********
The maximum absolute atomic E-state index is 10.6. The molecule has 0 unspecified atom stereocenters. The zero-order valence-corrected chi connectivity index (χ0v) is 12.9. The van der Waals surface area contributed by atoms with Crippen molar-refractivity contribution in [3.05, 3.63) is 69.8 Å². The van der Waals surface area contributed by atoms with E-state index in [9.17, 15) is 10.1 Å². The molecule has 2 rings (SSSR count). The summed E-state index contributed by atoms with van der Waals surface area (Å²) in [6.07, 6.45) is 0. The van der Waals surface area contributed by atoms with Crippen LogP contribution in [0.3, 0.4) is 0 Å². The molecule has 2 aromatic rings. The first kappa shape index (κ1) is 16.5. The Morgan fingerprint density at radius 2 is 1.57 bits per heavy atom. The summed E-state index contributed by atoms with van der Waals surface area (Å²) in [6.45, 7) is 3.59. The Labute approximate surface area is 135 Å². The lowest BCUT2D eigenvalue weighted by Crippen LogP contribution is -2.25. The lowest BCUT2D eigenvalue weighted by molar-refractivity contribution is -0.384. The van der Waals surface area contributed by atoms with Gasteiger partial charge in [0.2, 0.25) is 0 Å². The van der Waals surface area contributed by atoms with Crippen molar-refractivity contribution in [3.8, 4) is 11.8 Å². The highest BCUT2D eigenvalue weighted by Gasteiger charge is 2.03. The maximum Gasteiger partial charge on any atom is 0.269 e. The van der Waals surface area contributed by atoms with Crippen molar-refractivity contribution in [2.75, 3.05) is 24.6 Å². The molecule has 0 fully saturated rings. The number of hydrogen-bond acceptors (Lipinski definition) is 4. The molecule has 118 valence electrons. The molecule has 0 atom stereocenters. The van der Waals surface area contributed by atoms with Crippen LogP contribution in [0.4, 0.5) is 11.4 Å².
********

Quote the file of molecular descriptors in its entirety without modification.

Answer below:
The maximum absolute atomic E-state index is 10.6. The molecule has 0 unspecified atom stereocenters. The zero-order valence-corrected chi connectivity index (χ0v) is 12.9. The van der Waals surface area contributed by atoms with Crippen molar-refractivity contribution in [3.05, 3.63) is 69.8 Å². The van der Waals surface area contributed by atoms with E-state index in [9.17, 15) is 10.1 Å². The molecule has 2 rings (SSSR count). The summed E-state index contributed by atoms with van der Waals surface area (Å²) in [6.07, 6.45) is 0. The van der Waals surface area contributed by atoms with Crippen LogP contribution in [0.3, 0.4) is 0 Å². The molecule has 2 aromatic rings. The first kappa shape index (κ1) is 16.5. The Morgan fingerprint density at radius 2 is 1.57 bits per heavy atom. The summed E-state index contributed by atoms with van der Waals surface area (Å²) in [6.45, 7) is 3.59. The Labute approximate surface area is 135 Å². The lowest BCUT2D eigenvalue weighted by Crippen LogP contribution is -2.25. The lowest BCUT2D eigenvalue weighted by molar-refractivity contribution is -0.384. The van der Waals surface area contributed by atoms with Gasteiger partial charge in [0.2, 0.25) is 0 Å². The van der Waals surface area contributed by atoms with Crippen molar-refractivity contribution in [3.8, 4) is 11.8 Å². The highest BCUT2D eigenvalue weighted by Gasteiger charge is 2.03. The maximum Gasteiger partial charge on any atom is 0.269 e. The van der Waals surface area contributed by atoms with Crippen molar-refractivity contribution in [2.75, 3.05) is 24.6 Å². The molecule has 0 fully saturated rings. The number of hydrogen-bond acceptors (Lipinski definition) is 4. The molecule has 118 valence electrons. The molecule has 0 atom stereocenters. The van der Waals surface area contributed by atoms with Crippen LogP contribution in [0.4, 0.5) is 11.4 Å².